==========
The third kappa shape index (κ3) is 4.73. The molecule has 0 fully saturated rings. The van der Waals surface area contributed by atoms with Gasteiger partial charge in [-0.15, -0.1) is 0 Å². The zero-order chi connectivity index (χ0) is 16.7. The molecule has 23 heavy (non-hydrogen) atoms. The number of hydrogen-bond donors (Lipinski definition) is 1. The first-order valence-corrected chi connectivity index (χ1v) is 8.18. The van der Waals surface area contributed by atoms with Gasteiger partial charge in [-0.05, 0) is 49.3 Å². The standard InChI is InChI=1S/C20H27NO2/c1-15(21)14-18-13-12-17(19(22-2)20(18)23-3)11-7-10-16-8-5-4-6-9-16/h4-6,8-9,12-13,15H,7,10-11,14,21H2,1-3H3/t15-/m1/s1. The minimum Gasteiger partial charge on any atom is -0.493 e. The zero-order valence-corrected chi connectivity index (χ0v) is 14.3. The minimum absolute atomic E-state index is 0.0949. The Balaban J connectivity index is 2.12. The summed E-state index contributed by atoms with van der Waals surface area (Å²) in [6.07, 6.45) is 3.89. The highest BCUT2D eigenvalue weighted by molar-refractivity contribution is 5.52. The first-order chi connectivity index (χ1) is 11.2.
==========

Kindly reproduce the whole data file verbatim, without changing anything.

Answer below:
The third kappa shape index (κ3) is 4.73. The molecule has 0 fully saturated rings. The van der Waals surface area contributed by atoms with Gasteiger partial charge in [-0.15, -0.1) is 0 Å². The zero-order chi connectivity index (χ0) is 16.7. The molecule has 23 heavy (non-hydrogen) atoms. The number of hydrogen-bond donors (Lipinski definition) is 1. The first-order valence-corrected chi connectivity index (χ1v) is 8.18. The van der Waals surface area contributed by atoms with Gasteiger partial charge in [-0.05, 0) is 49.3 Å². The standard InChI is InChI=1S/C20H27NO2/c1-15(21)14-18-13-12-17(19(22-2)20(18)23-3)11-7-10-16-8-5-4-6-9-16/h4-6,8-9,12-13,15H,7,10-11,14,21H2,1-3H3/t15-/m1/s1. The minimum Gasteiger partial charge on any atom is -0.493 e. The zero-order valence-corrected chi connectivity index (χ0v) is 14.3. The minimum absolute atomic E-state index is 0.0949. The Balaban J connectivity index is 2.12. The summed E-state index contributed by atoms with van der Waals surface area (Å²) in [6.07, 6.45) is 3.89. The highest BCUT2D eigenvalue weighted by molar-refractivity contribution is 5.52. The first-order chi connectivity index (χ1) is 11.2.